Let’s get real. That’s the reason everyone and their damn dog read this thing. Now that I’ve read it, I’m fairly certain that’s why many users rated it so high as well. I actively avoided it for months because I wasn’t quite sure if I was still a drinker of the Oprah Kool-Aid and wanted to maintain my fond memories of a bygone era. But then a co-worker told me about a podcast she listened to where Tayari Jones was interviewed and convinced me to add my name to the waiting list because she sounded so nice. There’s a good chance that she’s the nicest person in the universe . . . . but the characters she wrote about sure weren’t.
For me, it all boils down to . . . .
“Young people don’t respect the institution.”
While I don’t believe that is the case, the message that THESE YOUNG PEOPLE in particular didn’t respect the institution of marriage was broadcast loud and clear throughout the duration of this novel. As a woman who has been married for 22 years, let me tell you this story pissed me plum the fuck off. These people weren’t in an “American Marriage” – or if they were I’m declaring I want different categories because they didn’t even LIKE each other FFS. He was an overgrown manchild who screwed women on the side while vilifying his “little missus” for not being interested in getting knocked up on their honeymoon. She was so worried about losing herself to a man that she wouldn’t give any part of herself for the greater good of their union. Their “marriage” of a year and a half was full of lies and omissions and both of them sickened me.
I’m a person who LOVES reading about the underdog or the “bad” guy. I don’t shy away from vile characters – often times I even find myself cheering for them. But these people? Ugh. If this is what “real” people are like then let me stay in my bubble because I could just vomit. From giving up on her supposedly innocent husband nearly instantaneously (don’t argue semantics – just because she pretended to stay with him for two years doesn’t mean she didn’t move on with her life/career immediately), to falling into bed with her childhood friend (and again, this relationship had zero actual love that translated to the page – only convenience and a copout) to him having a one-night-stand with a woman the day he’s out of prison and then informing his wife that he could rape her if he wanted to when she dares to tell him he needs to use protection if they are going to have sex (while she’s supposedly engaged to her (and his – can’t forget they were college buddies) best pal). I could just vomit.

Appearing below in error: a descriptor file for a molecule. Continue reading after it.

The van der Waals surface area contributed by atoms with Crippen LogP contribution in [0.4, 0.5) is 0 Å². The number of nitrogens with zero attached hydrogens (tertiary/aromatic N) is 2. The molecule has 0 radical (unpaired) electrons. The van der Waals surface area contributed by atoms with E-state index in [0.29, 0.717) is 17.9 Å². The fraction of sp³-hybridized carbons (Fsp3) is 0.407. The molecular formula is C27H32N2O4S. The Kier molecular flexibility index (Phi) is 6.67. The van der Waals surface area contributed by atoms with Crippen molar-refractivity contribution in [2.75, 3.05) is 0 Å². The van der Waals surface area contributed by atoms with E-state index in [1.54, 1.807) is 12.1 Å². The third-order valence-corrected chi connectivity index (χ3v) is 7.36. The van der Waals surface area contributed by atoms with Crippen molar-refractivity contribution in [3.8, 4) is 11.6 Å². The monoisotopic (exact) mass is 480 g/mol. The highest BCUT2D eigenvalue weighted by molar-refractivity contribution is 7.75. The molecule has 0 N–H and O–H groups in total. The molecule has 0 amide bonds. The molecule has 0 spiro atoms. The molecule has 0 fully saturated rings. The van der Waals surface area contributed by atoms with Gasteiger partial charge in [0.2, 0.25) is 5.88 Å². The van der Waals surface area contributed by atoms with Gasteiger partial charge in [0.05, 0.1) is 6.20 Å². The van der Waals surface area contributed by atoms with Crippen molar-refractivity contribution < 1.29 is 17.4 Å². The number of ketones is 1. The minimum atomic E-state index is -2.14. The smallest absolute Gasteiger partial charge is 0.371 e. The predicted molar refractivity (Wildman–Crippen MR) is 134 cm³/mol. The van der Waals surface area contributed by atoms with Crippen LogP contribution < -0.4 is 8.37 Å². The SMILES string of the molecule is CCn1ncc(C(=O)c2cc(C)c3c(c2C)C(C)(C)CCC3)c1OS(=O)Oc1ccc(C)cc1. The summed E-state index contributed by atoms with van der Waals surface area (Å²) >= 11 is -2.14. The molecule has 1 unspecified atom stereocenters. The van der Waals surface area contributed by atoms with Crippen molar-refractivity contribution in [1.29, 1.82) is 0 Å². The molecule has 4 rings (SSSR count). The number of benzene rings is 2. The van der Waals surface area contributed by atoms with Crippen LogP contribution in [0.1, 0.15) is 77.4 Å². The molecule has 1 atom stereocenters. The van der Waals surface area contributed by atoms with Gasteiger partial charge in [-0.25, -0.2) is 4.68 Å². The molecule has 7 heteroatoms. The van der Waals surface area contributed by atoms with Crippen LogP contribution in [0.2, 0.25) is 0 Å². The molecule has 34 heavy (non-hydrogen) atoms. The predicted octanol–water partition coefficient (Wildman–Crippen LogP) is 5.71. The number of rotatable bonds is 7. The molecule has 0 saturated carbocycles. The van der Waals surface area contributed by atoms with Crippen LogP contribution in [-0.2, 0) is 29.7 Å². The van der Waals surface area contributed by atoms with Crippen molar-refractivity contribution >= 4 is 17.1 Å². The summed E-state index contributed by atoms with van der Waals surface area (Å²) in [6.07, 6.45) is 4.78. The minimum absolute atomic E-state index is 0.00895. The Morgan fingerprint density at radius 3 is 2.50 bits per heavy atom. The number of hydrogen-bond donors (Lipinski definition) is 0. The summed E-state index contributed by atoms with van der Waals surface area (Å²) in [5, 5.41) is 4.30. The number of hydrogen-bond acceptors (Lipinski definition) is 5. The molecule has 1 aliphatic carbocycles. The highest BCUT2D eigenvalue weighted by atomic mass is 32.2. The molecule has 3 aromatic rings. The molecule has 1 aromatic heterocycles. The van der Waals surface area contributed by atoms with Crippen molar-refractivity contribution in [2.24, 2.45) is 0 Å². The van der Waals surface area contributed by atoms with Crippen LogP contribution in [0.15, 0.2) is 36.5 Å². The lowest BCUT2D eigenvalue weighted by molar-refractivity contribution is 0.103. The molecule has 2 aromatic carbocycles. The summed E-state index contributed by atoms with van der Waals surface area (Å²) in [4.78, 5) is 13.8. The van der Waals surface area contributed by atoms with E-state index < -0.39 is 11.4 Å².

I don’t know this reviewer, but the first few lines of THIS REVIEW asks the questions I kept asking myself. The answer for me? My rating comes from how much I enjoyed a book – not for its literary merit. I LOATHED this book, its characters, the glossing over the trial/incarceration/appeal/etc., its jumping of the shark that somehow a man whose father ran out on his mother when he was but a baby somehow MAGICALLY ends up in not only the same penal institution (and don’t forget there’s roughly 2.3 MILLION PEOPLE currently incarcerated in the United States), but also winds up his cellie in some attempt at tragi-porn that never delivers ANNNNNNND the beyond the grave letter from his dearly departed mama. GTFOOH. It doesn’t matter that the writing was clearly good, the snippets of imprisonment left me wanting more of that story, the final showdown in the front yard FINALLY offered me something to believe in or Big Roy . . . . .
“When I look at Mr. Roy out there, at his wife’s grave, I feel like I’ve been playing at marriage. That I don’t know what it is to be committed.”
Oh Big Roy. You were nearly enough to make me change my mind, but I’m sticking to my guns and this solo star.
Nearly ALL of my friends loved this novel thoroughly. There’s a good chance you will too. After all, the power of Oprah compels you. And if you think I’m kidding about that, here’s a pic I took last night during a “minute to win it” type of event where I pulled all the Oprah books I could off the shelves . . . . .